The Securities and Exchange Commission (SEC) has proposed ESG rules that may compel public firms to disclose climate risks that may impact the environment. The rule proposal was accepting comments from interested parties up until this past week with a deadline of June 17th.
While everyone wants a clean and healthy environment – that is not the issue- opposition to the proposed rules is staunch for multiple reasons.
First, the SEC is probably transgressing its statutory mission by pursuing environmental rules. In fact, one Commissioner lambasted the SEC as becoming the Securities and Environment Commission.
Second, the cost foisted upon public firms will be substantial and will certainly compel firms to avoid becoming reporting companies to begin with as they “vote with their feet” and avoid public markets due to the excessive cost of compliance. As publicly traded firms have been declining for years, this number will continue to diminish – most likely even faster of the rules go into effect.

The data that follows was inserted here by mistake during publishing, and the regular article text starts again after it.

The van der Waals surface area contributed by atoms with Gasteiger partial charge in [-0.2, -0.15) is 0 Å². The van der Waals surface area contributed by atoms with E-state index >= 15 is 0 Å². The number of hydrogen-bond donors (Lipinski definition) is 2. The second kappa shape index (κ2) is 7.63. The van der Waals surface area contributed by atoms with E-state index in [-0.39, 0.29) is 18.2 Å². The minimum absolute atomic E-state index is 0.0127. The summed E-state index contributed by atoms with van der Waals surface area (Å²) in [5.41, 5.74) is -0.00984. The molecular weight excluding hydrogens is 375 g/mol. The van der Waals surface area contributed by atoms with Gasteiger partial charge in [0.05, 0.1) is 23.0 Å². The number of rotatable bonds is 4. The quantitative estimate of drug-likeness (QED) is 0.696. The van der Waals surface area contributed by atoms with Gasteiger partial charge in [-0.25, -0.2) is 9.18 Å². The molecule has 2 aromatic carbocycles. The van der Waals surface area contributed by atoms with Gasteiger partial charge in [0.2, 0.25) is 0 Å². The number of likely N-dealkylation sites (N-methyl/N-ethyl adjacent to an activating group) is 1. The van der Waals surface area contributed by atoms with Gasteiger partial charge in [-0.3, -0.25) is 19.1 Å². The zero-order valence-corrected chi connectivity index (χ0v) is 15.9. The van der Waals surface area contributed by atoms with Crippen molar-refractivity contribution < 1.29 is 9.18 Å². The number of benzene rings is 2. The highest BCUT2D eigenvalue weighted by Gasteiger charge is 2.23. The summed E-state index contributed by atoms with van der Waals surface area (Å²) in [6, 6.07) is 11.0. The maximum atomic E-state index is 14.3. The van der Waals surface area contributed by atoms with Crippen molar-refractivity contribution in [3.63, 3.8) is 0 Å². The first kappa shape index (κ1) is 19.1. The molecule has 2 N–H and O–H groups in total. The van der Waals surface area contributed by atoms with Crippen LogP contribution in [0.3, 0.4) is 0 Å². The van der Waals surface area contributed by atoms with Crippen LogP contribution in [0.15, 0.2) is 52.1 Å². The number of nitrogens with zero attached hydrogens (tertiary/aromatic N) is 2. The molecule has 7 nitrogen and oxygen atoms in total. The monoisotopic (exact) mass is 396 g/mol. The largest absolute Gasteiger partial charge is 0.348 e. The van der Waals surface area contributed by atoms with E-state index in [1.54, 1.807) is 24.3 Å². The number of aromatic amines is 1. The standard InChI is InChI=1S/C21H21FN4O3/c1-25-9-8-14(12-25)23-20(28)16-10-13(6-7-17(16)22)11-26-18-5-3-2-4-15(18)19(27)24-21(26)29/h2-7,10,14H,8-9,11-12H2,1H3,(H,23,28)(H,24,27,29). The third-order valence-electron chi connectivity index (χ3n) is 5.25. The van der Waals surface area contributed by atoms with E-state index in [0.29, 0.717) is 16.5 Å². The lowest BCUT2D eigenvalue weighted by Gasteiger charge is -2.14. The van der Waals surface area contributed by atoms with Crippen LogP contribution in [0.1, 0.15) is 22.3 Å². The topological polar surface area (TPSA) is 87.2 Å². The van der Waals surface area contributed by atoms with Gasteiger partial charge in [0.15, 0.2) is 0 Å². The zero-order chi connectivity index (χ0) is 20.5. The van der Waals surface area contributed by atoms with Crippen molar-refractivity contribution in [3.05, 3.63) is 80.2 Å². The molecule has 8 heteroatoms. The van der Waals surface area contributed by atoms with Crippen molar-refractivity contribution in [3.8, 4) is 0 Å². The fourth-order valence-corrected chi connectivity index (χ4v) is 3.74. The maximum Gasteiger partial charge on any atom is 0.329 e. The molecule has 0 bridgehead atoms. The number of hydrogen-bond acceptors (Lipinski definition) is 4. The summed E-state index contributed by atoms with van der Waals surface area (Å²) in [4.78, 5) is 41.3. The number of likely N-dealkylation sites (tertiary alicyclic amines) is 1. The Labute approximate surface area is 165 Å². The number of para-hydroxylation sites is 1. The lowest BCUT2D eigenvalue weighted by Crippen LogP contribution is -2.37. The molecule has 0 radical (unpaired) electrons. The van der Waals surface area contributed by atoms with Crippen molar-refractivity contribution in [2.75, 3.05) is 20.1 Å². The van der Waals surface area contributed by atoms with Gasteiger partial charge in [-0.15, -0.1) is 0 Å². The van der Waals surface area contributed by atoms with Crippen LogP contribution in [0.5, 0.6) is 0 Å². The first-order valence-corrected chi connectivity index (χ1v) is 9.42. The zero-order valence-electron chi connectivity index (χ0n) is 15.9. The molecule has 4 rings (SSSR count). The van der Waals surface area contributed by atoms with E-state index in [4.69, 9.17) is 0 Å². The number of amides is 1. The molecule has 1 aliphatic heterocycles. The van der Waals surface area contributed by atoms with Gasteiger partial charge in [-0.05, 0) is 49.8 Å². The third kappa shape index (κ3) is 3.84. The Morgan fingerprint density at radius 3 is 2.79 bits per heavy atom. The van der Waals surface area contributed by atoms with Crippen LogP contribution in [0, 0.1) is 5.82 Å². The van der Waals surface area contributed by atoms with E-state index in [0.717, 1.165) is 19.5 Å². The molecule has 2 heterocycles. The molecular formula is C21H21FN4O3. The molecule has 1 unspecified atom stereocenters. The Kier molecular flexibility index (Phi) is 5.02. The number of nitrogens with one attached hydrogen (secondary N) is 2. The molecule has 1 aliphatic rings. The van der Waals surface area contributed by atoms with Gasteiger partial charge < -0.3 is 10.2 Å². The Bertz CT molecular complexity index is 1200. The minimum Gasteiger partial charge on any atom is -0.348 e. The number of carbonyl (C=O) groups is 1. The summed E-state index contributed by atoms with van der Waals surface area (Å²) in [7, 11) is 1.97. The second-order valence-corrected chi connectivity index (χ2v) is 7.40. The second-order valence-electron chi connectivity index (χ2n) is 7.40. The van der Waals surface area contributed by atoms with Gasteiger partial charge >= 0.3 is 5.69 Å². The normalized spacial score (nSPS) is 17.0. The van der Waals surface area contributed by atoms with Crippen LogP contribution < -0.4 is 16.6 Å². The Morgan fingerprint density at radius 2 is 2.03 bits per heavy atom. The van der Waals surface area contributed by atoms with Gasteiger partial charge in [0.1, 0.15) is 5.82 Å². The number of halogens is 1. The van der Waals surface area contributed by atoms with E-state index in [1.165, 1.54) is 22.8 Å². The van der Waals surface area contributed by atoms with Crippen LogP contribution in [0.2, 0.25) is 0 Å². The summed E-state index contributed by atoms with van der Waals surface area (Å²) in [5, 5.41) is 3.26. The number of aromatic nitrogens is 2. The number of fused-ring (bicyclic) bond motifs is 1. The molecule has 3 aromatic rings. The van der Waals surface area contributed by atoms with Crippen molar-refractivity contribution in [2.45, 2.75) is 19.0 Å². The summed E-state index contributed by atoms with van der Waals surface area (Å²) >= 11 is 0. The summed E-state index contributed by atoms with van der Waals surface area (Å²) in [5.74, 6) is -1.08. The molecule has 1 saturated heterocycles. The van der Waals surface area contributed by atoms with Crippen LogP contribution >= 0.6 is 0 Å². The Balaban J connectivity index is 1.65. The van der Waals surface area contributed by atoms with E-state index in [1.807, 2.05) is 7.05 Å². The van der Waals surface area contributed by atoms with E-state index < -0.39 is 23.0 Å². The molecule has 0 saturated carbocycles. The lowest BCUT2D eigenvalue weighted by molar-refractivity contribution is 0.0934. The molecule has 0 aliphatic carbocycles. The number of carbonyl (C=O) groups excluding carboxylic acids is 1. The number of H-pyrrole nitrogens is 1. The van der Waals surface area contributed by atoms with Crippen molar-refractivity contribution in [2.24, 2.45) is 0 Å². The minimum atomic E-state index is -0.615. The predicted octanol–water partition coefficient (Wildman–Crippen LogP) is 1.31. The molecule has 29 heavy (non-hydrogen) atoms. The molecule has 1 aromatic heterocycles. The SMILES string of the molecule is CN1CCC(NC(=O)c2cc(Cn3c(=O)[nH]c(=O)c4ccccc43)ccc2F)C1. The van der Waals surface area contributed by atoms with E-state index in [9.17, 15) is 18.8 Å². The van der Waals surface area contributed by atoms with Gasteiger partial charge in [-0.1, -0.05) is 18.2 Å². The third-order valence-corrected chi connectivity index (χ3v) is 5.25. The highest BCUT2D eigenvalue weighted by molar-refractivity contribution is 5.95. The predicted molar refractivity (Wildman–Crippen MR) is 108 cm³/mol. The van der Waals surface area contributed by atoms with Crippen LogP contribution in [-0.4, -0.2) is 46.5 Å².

Of course, new disclosure requirements will obviously lead to a new era of expensive lawsuits as ESG proponents pursue firms they deem are falling short in what most certainly will become subjective requirements difficult to measure at best.
So who and what are some of the opponents saying about the SEC’s pursuit of climate rules? Below is a selection of comments submitted by individuals or groups standing against the SEC’s privateering.
David Burton, Senior Fellow, Economic Policy at the Heritage Foundation, commented:
“Climate Change Disclosure Requirements Would Have No Meaningful Impact on the Climate. The information elicited by the rule, especially scope 3 reporting, will be extraordinarily unreliable and built on a speculative house of cards that would raise fraud issues in any other context. It strains credibility to believe that including this unreliable, immaterial information in financial statement footnotes and other disclosure documents is going to have a significant impact on the climate. The only way that this disclosure will have even the slightest impact is if the disclosure is weaponized by a highly politicized SEC that launches enforcement action after enforcement action against disfavored industries seeking billions of dollars in fines (nominally for disclosure violations) in an effort to drive them from conventional fuel use.”
Andrew Vollmer, Senior Affiliated Scholar at the Mercatus Center at George Mason University (who submitted two comment letters), stated: